I know that us fans are champing at the bit to get the western conference finals started. The Suns represent the organization that bounced the Lakers from the playoffs in back to back years nearly a half decade ago and litterally laid the foundation for this franchise’s trip into offseason hell that I’d rather not even get into at this point. So, it goes without saying that revenge is on the mind of us fans, and surely on the minds of some of the players that were on those mid-aughts Lakers teams.
However, revenge will have to wait as the Lakers won’t get the chance to face the Suns until next Monday. After sweeping the Jazz and Spurs respectively, the Lakers and Suns are now on a mini-vacation for another week. That’s a lot of time off for two teams that have really been playing strong ball. Which leads me to the question – is there such a thing as too much rest?
I mean, when teams have it going like the Lakers and Suns do, you would think they’d want to get out there and play every couple of days to keep that good feeling going. Isn’t it possible that the long layoff can hurt one (if not both) of these teams? Manny P touches on this concept from many angles in the comments:
The biggest problem I see here in the short term is Game 1. Our Laker teams have traditionally been very sluggish after a long rest and this 6 day vacation will make them even more slow. The Suns, on the other hand, have proven to be quick out of the gate. On top of that, our bench has been less than perfect while theirs has been on fire. While I think our starters have what it takes to take us over the hump, I would not be surprised if no team weans consecutive games and the series goes to 7.
Read that again. There are about 3 different examples of how the rest can both positively and negatively affect each team. Let’s break down Manny’s comment into parts and explore the concept of rest vs. rust a bit more deeply:
1). The biggest problem I see here in the short term is Game 1. Our Laker teams have traditionally been very sluggish after a long rest and this 6 day vacation will make them even more slow. The Suns, on the other hand, have proven to be quick out of the gate.
This obviously points to how the rest can be a problem for the Lakers. I tend to agree with Manny in that the Lakers haven’t always looked sharp after a long layoff. Being somewhat of an aged team that runs a precision based system, they don’t always seem to be fully on top of their games when they’ve been out of action for too long. And while I can’t speak to Phoenix’s success in these types of situations, their fast breaking/P&R style seems geared to rev itself back up at a moments notice. Could this be an issue for the Lakers? Can the Suns really turn their game on after over a week of rest? What do you think?
2) On top of that, our bench has been less than perfect while theirs has been on fire.
Here is how the rest can actually hurt the Suns and benefit the Lakers. The Suns players (especially their bench of Dudley, Dragic, and Frye) are playing the best they have all season (or at least close to it). Will the lay off cool them down? Will the rest disrupt their rhythm? As I mentioned above, when a team is playing as well as Phoenix is, do you really want to stop playing for over a week? As for the Lakers, our bench has been a work in progress (to put it nicely), but they’ve played some of their better ball when they’ve had some time to get their practice reps. When the Lakers coaches are able to stress the game plan and work on the intricacies of a focussed attack, I think it helps our guys. So, will this rest help our bench guys fine tune their roles and get a better feel for what’s expected of them in this match up? Can a greater attention to detail in both the film room and on the practice court help our role players step up their games or is this just wishful thinking?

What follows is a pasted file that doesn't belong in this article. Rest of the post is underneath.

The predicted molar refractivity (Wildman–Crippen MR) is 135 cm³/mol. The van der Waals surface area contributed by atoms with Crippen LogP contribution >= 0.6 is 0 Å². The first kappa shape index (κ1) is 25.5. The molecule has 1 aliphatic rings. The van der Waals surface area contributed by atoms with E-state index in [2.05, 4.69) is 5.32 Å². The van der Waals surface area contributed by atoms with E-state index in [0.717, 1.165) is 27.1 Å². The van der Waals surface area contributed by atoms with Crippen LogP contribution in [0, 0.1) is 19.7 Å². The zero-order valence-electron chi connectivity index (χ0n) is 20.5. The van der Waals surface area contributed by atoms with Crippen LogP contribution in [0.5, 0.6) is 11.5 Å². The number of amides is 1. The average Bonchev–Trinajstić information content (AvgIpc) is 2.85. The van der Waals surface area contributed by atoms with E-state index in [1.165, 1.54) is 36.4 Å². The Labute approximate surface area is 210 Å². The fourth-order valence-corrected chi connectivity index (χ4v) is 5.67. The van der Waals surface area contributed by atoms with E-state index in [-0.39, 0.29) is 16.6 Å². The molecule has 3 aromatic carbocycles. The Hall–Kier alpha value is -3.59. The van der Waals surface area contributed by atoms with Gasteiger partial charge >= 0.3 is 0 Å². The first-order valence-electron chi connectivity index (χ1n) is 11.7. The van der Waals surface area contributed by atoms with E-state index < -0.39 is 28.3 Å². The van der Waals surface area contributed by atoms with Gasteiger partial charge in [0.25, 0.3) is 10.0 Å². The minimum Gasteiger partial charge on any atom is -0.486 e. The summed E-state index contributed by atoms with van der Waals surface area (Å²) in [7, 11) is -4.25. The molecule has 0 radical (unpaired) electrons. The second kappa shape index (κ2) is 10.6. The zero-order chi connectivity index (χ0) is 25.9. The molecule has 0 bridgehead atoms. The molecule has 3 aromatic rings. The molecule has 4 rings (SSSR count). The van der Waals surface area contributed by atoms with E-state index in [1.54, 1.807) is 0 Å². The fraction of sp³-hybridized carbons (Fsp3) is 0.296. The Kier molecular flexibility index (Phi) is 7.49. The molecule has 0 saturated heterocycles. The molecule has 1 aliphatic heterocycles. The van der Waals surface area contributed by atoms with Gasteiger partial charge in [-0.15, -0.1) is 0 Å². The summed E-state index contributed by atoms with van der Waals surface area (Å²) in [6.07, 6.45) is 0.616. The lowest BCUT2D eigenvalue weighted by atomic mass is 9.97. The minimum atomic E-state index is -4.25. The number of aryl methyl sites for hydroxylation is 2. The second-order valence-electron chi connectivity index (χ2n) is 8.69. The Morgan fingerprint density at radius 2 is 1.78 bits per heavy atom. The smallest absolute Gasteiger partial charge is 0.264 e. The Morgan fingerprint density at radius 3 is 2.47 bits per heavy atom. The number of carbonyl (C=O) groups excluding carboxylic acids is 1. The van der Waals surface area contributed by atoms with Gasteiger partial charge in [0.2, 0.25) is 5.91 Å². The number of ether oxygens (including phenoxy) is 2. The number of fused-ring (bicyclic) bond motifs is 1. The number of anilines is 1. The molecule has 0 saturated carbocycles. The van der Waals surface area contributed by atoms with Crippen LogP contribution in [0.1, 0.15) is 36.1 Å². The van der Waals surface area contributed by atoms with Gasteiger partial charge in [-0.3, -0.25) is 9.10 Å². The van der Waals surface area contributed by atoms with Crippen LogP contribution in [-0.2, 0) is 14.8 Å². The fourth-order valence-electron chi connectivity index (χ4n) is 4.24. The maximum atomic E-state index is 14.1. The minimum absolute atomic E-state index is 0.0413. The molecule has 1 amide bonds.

3). While I think our starters have what it takes to take us over the hump, I would not be surprised if no team weans consecutive games and the series goes to 7.
And what about our starters? Fisher is 35. Kobe has 40,000 minutes on his legs and is still recovering from his various ailments. Bynum is still nursing his partially torn meniscus. Ron’s been playing with a banged up shoulder and has more tape on his hands (bad thumb, perpetually sprained fingers) than at any point this season. These guys could use some extra rest, no? When asked about the potential to get some extra rest after the game, Kobe seemed downright giddy at the notion that he’d get all this time off. And while these guys aren’t starters, I think we should also mention that the Lakers are still waiting on Sasha to return from his badly sprained ankle and that it looks like Odom (shoulder, knee?) could also use a few extra days off to heal up. And what about the Suns? Nash just got his eye busted up by a Duncan elbow. Couldn’t he use some time off to stop looking like he went a few rounds with Pacquiao? And then there’s Robin Lopez and his bad back. Before he went down with his injury he was the Suns’ starting Center and was provding a solid interior presence on defense and on the glass. Won’t this extra week give him a chance to fully recover and be ready for game 1?
At this point, the rest seems like it will do more good than harm, but you never know. Athletes thrive on the set schedule that is put in front of them. Most guys love to get out on the court every other day (or every few days) to play and keep that good rhythm going that only comes from game action. Will either team suffer because of the rest? Will the extra time to heal and rest weary legs trump that potential loss of sharpness? What do you guys think? Is there such a thing as too much rest?